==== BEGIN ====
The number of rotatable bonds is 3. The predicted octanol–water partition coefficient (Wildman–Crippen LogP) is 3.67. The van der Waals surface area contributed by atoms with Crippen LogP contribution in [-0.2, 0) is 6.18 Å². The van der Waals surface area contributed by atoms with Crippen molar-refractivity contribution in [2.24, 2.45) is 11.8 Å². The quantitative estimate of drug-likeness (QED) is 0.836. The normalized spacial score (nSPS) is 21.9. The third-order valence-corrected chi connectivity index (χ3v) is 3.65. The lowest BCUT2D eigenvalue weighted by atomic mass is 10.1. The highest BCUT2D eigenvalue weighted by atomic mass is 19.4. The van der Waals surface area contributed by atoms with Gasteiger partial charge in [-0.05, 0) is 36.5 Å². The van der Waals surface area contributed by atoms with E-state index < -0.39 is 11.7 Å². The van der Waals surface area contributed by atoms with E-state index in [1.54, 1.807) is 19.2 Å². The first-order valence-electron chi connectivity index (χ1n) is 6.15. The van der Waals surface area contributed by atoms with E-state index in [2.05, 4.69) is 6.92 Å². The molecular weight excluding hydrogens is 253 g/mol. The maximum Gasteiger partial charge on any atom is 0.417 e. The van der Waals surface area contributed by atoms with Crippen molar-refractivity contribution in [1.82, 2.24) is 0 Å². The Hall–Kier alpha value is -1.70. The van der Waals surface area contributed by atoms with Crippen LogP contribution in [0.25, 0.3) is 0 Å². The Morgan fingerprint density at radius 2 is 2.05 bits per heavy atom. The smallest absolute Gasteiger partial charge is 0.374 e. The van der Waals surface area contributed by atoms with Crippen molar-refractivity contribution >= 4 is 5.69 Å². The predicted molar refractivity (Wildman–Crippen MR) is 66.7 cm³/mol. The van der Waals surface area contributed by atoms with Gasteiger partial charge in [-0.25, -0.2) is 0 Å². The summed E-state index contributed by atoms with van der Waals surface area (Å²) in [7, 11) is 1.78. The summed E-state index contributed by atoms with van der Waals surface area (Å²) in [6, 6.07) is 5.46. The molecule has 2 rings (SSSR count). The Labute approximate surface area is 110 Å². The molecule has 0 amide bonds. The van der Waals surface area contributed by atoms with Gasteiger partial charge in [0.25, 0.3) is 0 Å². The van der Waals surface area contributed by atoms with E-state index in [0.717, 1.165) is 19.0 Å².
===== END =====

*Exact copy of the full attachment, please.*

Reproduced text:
The number of rotatable bonds is 3. The predicted octanol–water partition coefficient (Wildman–Crippen LogP) is 3.67. The van der Waals surface area contributed by atoms with Crippen LogP contribution in [-0.2, 0) is 6.18 Å². The van der Waals surface area contributed by atoms with Crippen molar-refractivity contribution in [2.24, 2.45) is 11.8 Å². The quantitative estimate of drug-likeness (QED) is 0.836. The normalized spacial score (nSPS) is 21.9. The third-order valence-corrected chi connectivity index (χ3v) is 3.65. The lowest BCUT2D eigenvalue weighted by atomic mass is 10.1. The highest BCUT2D eigenvalue weighted by atomic mass is 19.4. The van der Waals surface area contributed by atoms with Gasteiger partial charge in [-0.05, 0) is 36.5 Å². The van der Waals surface area contributed by atoms with E-state index < -0.39 is 11.7 Å². The van der Waals surface area contributed by atoms with E-state index in [1.54, 1.807) is 19.2 Å². The first-order valence-electron chi connectivity index (χ1n) is 6.15. The van der Waals surface area contributed by atoms with E-state index in [2.05, 4.69) is 6.92 Å². The molecular weight excluding hydrogens is 253 g/mol. The maximum Gasteiger partial charge on any atom is 0.417 e. The van der Waals surface area contributed by atoms with Crippen molar-refractivity contribution in [1.82, 2.24) is 0 Å². The Hall–Kier alpha value is -1.70. The van der Waals surface area contributed by atoms with Crippen LogP contribution in [0.25, 0.3) is 0 Å². The Morgan fingerprint density at radius 2 is 2.05 bits per heavy atom. The smallest absolute Gasteiger partial charge is 0.374 e. The van der Waals surface area contributed by atoms with Crippen molar-refractivity contribution >= 4 is 5.69 Å². The predicted molar refractivity (Wildman–Crippen MR) is 66.7 cm³/mol. The van der Waals surface area contributed by atoms with Gasteiger partial charge in [-0.25, -0.2) is 0 Å². The summed E-state index contributed by atoms with van der Waals surface area (Å²) in [7, 11) is 1.78. The summed E-state index contributed by atoms with van der Waals surface area (Å²) in [6, 6.07) is 5.46. The molecule has 2 rings (SSSR count). The Labute approximate surface area is 110 Å². The molecule has 0 amide bonds. The van der Waals surface area contributed by atoms with Gasteiger partial charge in [0.25, 0.3) is 0 Å². The van der Waals surface area contributed by atoms with E-state index in [0.717, 1.165) is 19.0 Å².